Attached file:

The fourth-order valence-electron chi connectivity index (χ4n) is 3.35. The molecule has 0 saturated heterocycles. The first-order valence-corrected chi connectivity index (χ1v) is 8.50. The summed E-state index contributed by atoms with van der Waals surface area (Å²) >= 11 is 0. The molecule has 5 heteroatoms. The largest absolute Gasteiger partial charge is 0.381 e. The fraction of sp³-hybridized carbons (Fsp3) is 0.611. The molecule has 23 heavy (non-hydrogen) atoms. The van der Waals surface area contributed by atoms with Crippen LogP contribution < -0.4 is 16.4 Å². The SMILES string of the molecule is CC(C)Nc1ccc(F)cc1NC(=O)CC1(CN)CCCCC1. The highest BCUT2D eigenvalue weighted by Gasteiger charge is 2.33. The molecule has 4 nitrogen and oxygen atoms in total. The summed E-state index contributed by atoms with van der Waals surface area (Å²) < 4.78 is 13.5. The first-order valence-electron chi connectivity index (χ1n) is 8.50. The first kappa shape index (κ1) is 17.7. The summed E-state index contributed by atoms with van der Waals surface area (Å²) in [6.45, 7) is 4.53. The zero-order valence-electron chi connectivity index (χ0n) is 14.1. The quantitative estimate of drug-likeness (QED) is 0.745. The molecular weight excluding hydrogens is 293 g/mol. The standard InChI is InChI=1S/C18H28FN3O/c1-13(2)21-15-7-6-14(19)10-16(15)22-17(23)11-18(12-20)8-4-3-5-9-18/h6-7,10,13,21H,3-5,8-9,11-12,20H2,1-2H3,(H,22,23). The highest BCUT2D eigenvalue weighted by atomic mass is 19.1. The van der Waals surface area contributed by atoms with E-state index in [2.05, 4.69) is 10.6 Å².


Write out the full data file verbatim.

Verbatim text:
The fourth-order valence-electron chi connectivity index (χ4n) is 3.35. The molecule has 0 saturated heterocycles. The first-order valence-corrected chi connectivity index (χ1v) is 8.50. The summed E-state index contributed by atoms with van der Waals surface area (Å²) >= 11 is 0. The molecule has 5 heteroatoms. The largest absolute Gasteiger partial charge is 0.381 e. The fraction of sp³-hybridized carbons (Fsp3) is 0.611. The molecule has 23 heavy (non-hydrogen) atoms. The van der Waals surface area contributed by atoms with Crippen LogP contribution < -0.4 is 16.4 Å². The SMILES string of the molecule is CC(C)Nc1ccc(F)cc1NC(=O)CC1(CN)CCCCC1. The highest BCUT2D eigenvalue weighted by Gasteiger charge is 2.33. The molecule has 4 nitrogen and oxygen atoms in total. The summed E-state index contributed by atoms with van der Waals surface area (Å²) < 4.78 is 13.5. The first-order valence-electron chi connectivity index (χ1n) is 8.50. The first kappa shape index (κ1) is 17.7. The summed E-state index contributed by atoms with van der Waals surface area (Å²) in [6.45, 7) is 4.53. The zero-order valence-electron chi connectivity index (χ0n) is 14.1. The quantitative estimate of drug-likeness (QED) is 0.745. The molecular weight excluding hydrogens is 293 g/mol. The standard InChI is InChI=1S/C18H28FN3O/c1-13(2)21-15-7-6-14(19)10-16(15)22-17(23)11-18(12-20)8-4-3-5-9-18/h6-7,10,13,21H,3-5,8-9,11-12,20H2,1-2H3,(H,22,23). The highest BCUT2D eigenvalue weighted by atomic mass is 19.1. The van der Waals surface area contributed by atoms with E-state index in [2.05, 4.69) is 10.6 Å².